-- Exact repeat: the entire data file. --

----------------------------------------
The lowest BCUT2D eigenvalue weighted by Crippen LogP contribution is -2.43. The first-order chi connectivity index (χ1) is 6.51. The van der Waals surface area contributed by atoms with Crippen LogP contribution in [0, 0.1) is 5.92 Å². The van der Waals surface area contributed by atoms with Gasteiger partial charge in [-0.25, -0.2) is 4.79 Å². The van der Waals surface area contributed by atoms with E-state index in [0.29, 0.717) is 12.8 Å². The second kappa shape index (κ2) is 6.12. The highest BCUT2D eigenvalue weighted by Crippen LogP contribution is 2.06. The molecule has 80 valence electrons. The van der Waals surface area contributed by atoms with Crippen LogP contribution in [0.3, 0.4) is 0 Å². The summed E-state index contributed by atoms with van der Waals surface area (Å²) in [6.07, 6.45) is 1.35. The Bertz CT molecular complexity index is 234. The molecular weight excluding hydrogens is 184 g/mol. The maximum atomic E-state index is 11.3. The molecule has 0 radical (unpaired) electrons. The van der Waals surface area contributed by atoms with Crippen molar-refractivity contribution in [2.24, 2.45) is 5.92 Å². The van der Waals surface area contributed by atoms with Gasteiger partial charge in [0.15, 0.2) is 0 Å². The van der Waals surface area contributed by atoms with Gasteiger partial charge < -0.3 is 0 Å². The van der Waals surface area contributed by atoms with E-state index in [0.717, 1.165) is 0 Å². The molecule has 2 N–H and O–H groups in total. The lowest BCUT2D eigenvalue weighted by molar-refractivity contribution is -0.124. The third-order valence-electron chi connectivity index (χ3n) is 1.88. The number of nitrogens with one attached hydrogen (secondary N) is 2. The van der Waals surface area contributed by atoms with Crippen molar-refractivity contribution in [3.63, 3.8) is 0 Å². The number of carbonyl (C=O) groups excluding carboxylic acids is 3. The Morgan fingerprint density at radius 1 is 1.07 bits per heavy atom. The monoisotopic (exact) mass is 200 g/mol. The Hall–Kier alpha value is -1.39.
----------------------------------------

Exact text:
The lowest BCUT2D eigenvalue weighted by Crippen LogP contribution is -2.43. The first-order chi connectivity index (χ1) is 6.51. The van der Waals surface area contributed by atoms with Crippen LogP contribution in [0, 0.1) is 5.92 Å². The van der Waals surface area contributed by atoms with Gasteiger partial charge in [-0.25, -0.2) is 4.79 Å². The van der Waals surface area contributed by atoms with E-state index in [0.29, 0.717) is 12.8 Å². The second kappa shape index (κ2) is 6.12. The highest BCUT2D eigenvalue weighted by Crippen LogP contribution is 2.06. The molecule has 80 valence electrons. The van der Waals surface area contributed by atoms with Crippen LogP contribution in [0.3, 0.4) is 0 Å². The summed E-state index contributed by atoms with van der Waals surface area (Å²) in [6.07, 6.45) is 1.35. The Bertz CT molecular complexity index is 234. The molecular weight excluding hydrogens is 184 g/mol. The maximum atomic E-state index is 11.3. The molecule has 0 radical (unpaired) electrons. The van der Waals surface area contributed by atoms with Crippen molar-refractivity contribution in [2.24, 2.45) is 5.92 Å². The van der Waals surface area contributed by atoms with Gasteiger partial charge in [0.15, 0.2) is 0 Å². The van der Waals surface area contributed by atoms with Gasteiger partial charge < -0.3 is 0 Å². The van der Waals surface area contributed by atoms with E-state index in [0.717, 1.165) is 0 Å². The molecule has 2 N–H and O–H groups in total. The lowest BCUT2D eigenvalue weighted by molar-refractivity contribution is -0.124. The third-order valence-electron chi connectivity index (χ3n) is 1.88. The number of nitrogens with one attached hydrogen (secondary N) is 2. The van der Waals surface area contributed by atoms with Crippen molar-refractivity contribution in [3.63, 3.8) is 0 Å². The number of carbonyl (C=O) groups excluding carboxylic acids is 3. The Morgan fingerprint density at radius 1 is 1.07 bits per heavy atom. The monoisotopic (exact) mass is 200 g/mol. The Hall–Kier alpha value is -1.39.